The Selwyn Samuel was an ideal venue and the staff couldn’t do enough. It’s great that this is an annual event and it was a pleasure to be welcomed by such wonderful people as Mayor. Wales is now their home.
Llanelli High Street shortlisted for prize
LLANELLI HIGH STREET has been shortlisted in the Government’s Great British High Street Awards, in proud partnership with Visa, putting them in the running for up to £15,000.
After a rigorous selection process led by a panel of independent judges, the high street has been shortlisted for the Rising Star category, which celebrates high streets which are taking the lead to adapt and diversify.
The bid by Ymlaen Llanelli follows research commissioned by Visa in April 2019 demonstrating the positive impact that the local high street has on communities. The research found that nearly three quarters of consumers (71%) in Wales say that shopping locally makes them feel happy, with nearly half (45%) citing supporting local shops and knowing where their money is going as the main reason. Spending time with friends and family (25%) and offering a sense of community (18%) were other reasons cited for why high streets make people feel happier. The research also reveals that half of consumers (50%) feel that their high street gives them a sense of pride in their local community.
High Streets Minister Jake Berry MP said: “Congratulations to Llanelli for being shortlisted for the Rising Star Award for this year’s Great British High Street Awards.
“Llanelli high street is a hive of activity, with food festivals, childrens’ days and community get-togethers all part of the local calendar. A great example of how high streets can bring a renewed energy to communities.
“People are happier when they can see their hard-earned cash support local businesses. That is why we are celebrating those that go above and beyond to keep their high streets thriving for generations to come.”
Sundeep Kaur, Head of UK & Ireland Merchant Services at Visa, added: “We’ve seen some fantastic entries for this year’s Great British High Street Awards across both the Champion High Street and Rising Star categories. In particular, the desire to innovate stands out amongst this year’s entries, with high streets adapting to the challenges presented by a rapidly changing retail environment to find ways to thrive at a local level.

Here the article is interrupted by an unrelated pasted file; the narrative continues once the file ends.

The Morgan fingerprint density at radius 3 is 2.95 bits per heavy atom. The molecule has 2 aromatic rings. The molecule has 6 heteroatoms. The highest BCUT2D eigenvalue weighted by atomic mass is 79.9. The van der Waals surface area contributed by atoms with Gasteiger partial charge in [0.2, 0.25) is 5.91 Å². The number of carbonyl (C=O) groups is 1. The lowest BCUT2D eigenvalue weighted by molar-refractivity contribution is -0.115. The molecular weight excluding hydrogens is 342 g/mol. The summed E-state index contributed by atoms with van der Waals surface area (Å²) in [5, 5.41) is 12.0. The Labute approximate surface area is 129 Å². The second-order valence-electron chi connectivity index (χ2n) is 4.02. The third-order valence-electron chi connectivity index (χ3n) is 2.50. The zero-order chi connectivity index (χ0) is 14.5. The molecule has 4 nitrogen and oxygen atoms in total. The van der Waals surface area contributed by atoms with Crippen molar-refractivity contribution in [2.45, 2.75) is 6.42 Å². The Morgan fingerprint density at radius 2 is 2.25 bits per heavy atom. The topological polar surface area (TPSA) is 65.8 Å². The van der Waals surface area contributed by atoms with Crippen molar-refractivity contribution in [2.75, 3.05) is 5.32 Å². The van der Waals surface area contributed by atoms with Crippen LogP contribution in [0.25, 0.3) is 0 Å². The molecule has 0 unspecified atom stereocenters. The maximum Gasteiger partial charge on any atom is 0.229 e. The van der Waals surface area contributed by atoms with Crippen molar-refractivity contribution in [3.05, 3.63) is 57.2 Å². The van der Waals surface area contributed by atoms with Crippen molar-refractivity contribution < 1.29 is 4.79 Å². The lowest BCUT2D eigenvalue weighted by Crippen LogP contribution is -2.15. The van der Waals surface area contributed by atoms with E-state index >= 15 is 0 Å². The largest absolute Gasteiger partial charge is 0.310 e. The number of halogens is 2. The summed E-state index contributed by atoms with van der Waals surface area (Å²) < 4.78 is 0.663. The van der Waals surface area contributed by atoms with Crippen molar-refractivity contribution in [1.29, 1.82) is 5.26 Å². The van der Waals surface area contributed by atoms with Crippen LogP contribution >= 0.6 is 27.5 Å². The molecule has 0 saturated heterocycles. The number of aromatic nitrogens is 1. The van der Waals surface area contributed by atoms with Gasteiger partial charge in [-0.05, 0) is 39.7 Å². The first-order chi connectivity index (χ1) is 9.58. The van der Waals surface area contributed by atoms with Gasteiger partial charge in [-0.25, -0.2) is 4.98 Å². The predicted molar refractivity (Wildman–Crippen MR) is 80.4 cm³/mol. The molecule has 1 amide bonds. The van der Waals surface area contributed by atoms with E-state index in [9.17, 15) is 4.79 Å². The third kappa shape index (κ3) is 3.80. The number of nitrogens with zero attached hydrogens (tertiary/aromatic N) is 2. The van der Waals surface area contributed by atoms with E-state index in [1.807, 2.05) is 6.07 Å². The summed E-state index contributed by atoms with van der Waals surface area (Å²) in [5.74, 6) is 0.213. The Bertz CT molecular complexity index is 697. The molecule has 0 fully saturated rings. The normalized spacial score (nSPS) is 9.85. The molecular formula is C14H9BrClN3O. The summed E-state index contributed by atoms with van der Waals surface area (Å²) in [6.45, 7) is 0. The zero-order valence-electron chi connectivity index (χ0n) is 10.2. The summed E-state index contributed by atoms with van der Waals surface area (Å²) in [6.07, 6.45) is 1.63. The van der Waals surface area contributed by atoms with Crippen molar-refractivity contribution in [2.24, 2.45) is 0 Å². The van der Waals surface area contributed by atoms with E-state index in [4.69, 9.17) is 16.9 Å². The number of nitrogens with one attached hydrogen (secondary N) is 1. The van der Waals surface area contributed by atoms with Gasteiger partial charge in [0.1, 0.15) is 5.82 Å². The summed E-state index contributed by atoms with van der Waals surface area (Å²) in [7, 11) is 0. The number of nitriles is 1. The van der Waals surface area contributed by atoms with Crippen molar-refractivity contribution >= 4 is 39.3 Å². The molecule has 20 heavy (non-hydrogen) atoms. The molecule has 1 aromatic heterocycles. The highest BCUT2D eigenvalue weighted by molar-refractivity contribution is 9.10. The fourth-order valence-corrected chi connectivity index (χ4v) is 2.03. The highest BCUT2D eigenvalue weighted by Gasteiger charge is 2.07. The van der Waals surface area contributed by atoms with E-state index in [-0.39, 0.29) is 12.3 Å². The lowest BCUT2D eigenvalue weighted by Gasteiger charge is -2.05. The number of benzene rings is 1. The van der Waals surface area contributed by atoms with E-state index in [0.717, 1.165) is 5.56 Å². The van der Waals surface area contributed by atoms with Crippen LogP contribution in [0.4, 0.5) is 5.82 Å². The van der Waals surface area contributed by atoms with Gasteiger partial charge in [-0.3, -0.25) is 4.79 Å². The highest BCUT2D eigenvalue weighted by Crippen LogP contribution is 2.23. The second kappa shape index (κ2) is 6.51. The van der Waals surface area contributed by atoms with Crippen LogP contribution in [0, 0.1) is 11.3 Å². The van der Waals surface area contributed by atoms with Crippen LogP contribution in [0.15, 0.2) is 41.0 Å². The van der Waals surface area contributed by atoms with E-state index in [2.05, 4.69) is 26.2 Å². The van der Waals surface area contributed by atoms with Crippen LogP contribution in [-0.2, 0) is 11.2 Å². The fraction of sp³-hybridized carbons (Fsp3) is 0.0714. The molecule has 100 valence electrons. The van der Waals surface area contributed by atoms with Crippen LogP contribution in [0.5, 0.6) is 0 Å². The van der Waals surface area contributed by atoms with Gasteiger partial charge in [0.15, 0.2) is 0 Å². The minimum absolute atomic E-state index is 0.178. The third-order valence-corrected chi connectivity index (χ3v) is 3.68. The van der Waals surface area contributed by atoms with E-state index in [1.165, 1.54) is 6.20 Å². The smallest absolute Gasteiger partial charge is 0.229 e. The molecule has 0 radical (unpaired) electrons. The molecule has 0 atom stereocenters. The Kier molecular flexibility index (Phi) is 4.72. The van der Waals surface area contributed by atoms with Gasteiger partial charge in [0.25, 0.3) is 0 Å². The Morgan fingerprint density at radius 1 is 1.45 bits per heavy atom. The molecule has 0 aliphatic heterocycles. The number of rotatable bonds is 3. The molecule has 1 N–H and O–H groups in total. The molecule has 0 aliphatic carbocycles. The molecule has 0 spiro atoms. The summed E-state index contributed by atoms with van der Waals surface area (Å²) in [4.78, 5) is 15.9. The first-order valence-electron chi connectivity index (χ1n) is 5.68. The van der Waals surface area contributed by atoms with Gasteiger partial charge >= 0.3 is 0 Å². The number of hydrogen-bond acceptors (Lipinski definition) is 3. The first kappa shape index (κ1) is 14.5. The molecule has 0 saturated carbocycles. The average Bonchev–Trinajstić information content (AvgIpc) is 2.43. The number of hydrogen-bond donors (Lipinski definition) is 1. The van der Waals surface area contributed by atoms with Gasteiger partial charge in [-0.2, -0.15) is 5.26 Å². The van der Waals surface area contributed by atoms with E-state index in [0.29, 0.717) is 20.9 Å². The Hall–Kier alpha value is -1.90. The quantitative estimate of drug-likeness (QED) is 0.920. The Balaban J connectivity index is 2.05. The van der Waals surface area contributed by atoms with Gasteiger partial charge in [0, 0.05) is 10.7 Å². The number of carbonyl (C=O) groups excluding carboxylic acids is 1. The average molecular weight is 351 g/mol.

“As our research shows, high streets play a vital role at the heart of communities, so this is a great opportunity for those communities with shortlisted high streets to show their support by placing their votes on the Great British High Street website.”
Llanelli High Street is one of the 28 high streets that have been shortlisted for the Rising Star category, identifying high streets which are taking the lead to adapt and diversify. 12 high streets have been shortlisted in the Champion High Street category, which recognises the UK’s best high streets. All 40 high streets are now in the running to win a prize of up to £15,000 to be dedicated to a local high street initiative.
Head Teacher at Primary school in Llanelli suspended
THE HEAD TEACHER of a Welsh primary school has been suspended, it has been confirmed.
Catherine Lloyd-Jenkins, who is head at Ysgol Gymraeg Ffwrnes in Llanelli, has been suspended from her duties at the school with immediate effect.
Governors at the school have been unavailable for comment, but Carmarthenshire Council confirmed the news this morning.
It is understood that the chair of the governing body is currently out of the country, and the council would not comment further on the circumstances surrounding the suspension.
The council’s director of education, Gareth Morgans, said: “School staffing is a matter for the Governing Body, however, we can confirm the headteacher of Ysgol Ffwrnes has been suspended.
“It is not appropriate to comment further.”
Mrs Lloyd-Jenkins has worked at Ysgol Gymraeg Ffwrnes for 23 years, taking up a post at the school in 1996.
She has been the headteacher there for almost 20 years, taking over the role in 2000. She has also worked as a peer inspector at Estyn, the education and training inspectorate for Wales confirmed.
According to one local councillor, ‘serious concerns’ have been raised about the school in recent months.
“Local residents and parents have approached us raising serious concerns about the school in question,” said Carmarthenshire councillor Rob James.